Symantec President, COO Michael Fey Out As Part Of Leadership Shuffle


Symantec announced that second-in-command Michael Fey is resigning and forgoing severance benefits just months after an internal investigation into concerns raised by an ex-employee was concluded.

The Mountain View, Calif.-based company said on Thursday that Fey's departure from Symantec is effective immediately. Fey started as president and COO of Blue Coat Systems in December 2014, and assumed the same role at Symantec in August 2016 when the company's acquisition of Blue Coat closed. Fey came over to Symantec alongside Greg Clark, who had been Blue Coat's CEO and assumed the CEO mantle at Symantec.

"Today is an exciting and difficult day. As I have chosen to embark on the next stage of my career," Fey wrote in a post on his LinkedIn page. "While this was a difficult decision to leave this awesome team, I am very excited about the future."

[Related: Symantec Completes Internal Probe, Will Defer $12M Of Revenue]

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Largely filling Fey's footsteps will be former Skyport Systems president and CEO Art Gilliland, who led the hyper-convergence startup from pre-product startup to being acquired by Cisco Systems in early 2018. Gilliland previously worked at Symantec from early 2006 to mid-2012, culminating in a 15-month stint leading the company's 1,300-person enterprise information security business.

Gilliland will serve as Symantec's EVP and GM of enterprise products, where he will oversee the company's product and engineering teams, the Enterprise Security customer support organization, and the Security Technology and Response (STAR) research team. Gilliland will report directly to Clark, who has also assumed the president role at Symantec following Fey's departure.

"Art is a widely respected executive both inside and outside our organization, and we are excited to welcome him back to Symantec," Clark said in a statement. "We look forward to benefiting from his extensive enterprise security expertise and years of endpoint and network experience in his new role."

Symantec's stock was up $0.14 (0.62 percent) to $22.72 in after-hours trading Thursday. However, that's still $6.46 (22.1 percent) below the company's trading price of $29.18 prior to the announcement of an internal accounting probe on May 10.

In addition to his stints at Symantec and Skyport Systems, Gilliland led Hewlett-Packard's 1,700-person, $800 million enterprise security business from mid-2012 to mid-2015, where he was responsible for global P&L, sales, marketing, product development, operations and support. In addition, Marc Andrews will continue in his role as Symantec's SVP of worldwide sales, the company said.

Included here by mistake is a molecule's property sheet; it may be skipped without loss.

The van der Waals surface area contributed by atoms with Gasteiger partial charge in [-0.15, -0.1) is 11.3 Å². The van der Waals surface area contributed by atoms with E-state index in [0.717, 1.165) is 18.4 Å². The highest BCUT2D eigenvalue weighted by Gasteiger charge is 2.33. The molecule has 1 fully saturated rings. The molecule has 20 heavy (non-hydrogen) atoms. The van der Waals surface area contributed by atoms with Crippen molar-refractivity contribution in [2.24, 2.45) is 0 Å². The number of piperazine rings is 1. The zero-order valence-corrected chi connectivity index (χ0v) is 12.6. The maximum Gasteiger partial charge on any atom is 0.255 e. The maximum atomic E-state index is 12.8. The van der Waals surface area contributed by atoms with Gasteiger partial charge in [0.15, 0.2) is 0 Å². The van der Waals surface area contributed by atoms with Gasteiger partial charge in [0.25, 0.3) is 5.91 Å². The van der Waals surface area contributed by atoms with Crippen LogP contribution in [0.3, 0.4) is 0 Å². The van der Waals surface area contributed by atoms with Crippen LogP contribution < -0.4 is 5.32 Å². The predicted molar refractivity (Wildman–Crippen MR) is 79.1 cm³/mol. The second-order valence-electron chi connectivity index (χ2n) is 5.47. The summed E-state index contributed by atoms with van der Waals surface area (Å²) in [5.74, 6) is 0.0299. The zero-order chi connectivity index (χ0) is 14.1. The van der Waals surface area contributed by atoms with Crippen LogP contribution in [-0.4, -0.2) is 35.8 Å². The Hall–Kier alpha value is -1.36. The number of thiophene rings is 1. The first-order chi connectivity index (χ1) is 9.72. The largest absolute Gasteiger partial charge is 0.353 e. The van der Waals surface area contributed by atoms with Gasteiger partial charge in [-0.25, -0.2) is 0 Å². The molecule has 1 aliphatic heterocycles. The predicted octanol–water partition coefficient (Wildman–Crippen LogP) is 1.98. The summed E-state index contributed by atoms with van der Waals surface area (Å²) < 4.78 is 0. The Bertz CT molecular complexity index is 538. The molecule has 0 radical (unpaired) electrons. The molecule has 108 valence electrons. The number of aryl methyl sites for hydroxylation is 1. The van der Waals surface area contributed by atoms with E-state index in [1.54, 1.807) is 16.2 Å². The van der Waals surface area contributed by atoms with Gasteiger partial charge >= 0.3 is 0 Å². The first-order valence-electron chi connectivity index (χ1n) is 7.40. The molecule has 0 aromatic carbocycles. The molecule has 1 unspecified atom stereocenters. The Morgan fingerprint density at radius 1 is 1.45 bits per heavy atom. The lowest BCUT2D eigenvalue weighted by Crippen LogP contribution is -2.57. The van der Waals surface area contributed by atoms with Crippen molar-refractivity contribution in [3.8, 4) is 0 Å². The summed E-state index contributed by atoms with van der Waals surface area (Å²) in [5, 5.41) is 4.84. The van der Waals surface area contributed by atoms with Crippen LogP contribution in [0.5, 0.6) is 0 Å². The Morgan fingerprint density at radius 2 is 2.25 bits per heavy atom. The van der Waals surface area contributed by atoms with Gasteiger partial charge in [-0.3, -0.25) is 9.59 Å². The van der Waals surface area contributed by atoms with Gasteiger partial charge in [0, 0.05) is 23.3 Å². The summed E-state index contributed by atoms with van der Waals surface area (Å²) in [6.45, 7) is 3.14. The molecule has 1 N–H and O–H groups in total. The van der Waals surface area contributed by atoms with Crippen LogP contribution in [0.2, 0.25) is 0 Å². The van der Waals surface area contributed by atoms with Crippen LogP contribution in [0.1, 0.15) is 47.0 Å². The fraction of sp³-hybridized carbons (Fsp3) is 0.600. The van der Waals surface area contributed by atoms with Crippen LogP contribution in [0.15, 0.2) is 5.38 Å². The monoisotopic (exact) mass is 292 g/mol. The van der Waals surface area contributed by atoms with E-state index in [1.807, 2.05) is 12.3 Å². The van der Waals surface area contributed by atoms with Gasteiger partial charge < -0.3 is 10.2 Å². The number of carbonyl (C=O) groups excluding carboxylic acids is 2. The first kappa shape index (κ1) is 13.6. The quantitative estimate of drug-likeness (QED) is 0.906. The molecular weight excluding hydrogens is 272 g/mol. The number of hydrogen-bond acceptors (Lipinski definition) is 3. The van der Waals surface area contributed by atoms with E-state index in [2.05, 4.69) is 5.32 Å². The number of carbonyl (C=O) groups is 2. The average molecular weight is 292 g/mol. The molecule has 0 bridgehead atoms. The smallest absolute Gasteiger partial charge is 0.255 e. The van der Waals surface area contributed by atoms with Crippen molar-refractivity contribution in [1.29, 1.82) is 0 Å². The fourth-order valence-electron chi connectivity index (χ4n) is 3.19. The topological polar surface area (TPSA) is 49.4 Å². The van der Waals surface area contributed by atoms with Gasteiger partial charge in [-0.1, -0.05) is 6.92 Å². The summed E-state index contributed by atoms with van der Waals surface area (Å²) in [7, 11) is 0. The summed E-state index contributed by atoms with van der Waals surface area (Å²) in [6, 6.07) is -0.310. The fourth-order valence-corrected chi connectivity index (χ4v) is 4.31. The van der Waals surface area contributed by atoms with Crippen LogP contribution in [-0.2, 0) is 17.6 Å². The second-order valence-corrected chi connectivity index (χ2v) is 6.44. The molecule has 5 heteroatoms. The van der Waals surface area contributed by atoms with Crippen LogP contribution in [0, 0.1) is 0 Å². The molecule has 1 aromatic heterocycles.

As part of Fey's separation agreement with Symantec signed Wednesday, he has agreed to: forgo all severance benefits, unvested equity awards, and cash bonus payments; abide by a 12-month non-competition and non-solicitation clause; and release Symantec from any claims made by Fey against them, according to a filing with the U.S. Securities and Exchange Commission (SEC).

In exchange, Symantec has agreed to extend the exercise period for Fey's vested stock options until February 2020 or the final exercise data for such options.

The audit committee of Symantec's board of directors in September identified “certain behavior inconsistent” with the company's code of conduct and related policies, and referred the matter to the company for appropriate action. However, no employment actions with respect to any of Symantec's highest-ranking executives have been recommended as a result of the investigation.

Fey said that his departure was not linked at all to the investigation and that the lack of severance was due to the fact that he resigned. Symantec declined to comment on whether Fey's departure was connected to the findings from the investigation.

The company launched an internal probe in May in response to issues raised by a former employee around retaliation, stock trading plans, commentary on historical financial results, and reporting of some non-GAAP measures, including those that could impact executive compensation programs.

Four months later, Symantec said $13 million from a customer transaction had been improperly recognized as revenue in the quarter ended March 2018, while just $1 million should have actually been recognized during that period.

During Symantec's earnings call earlier this month, Clark expressed concerns about "momentum loss" in the company's Enterprise Security business, with implied billings falling 3 percent on an adjusted year-over-year basis due to longer sales cycles in the company's large, multi-product platform sales.

Clark said Symantec intends to recapture momentum in its Enterprise Security business over the next six months thanks to the company's sales capacity and cyber defense leadership. And in the fiscal year beginning April 1, 2019, Symantec said it expects Enterprise Security segment organic revenue to grow in the high single to low double-digits on a year-over-year basis.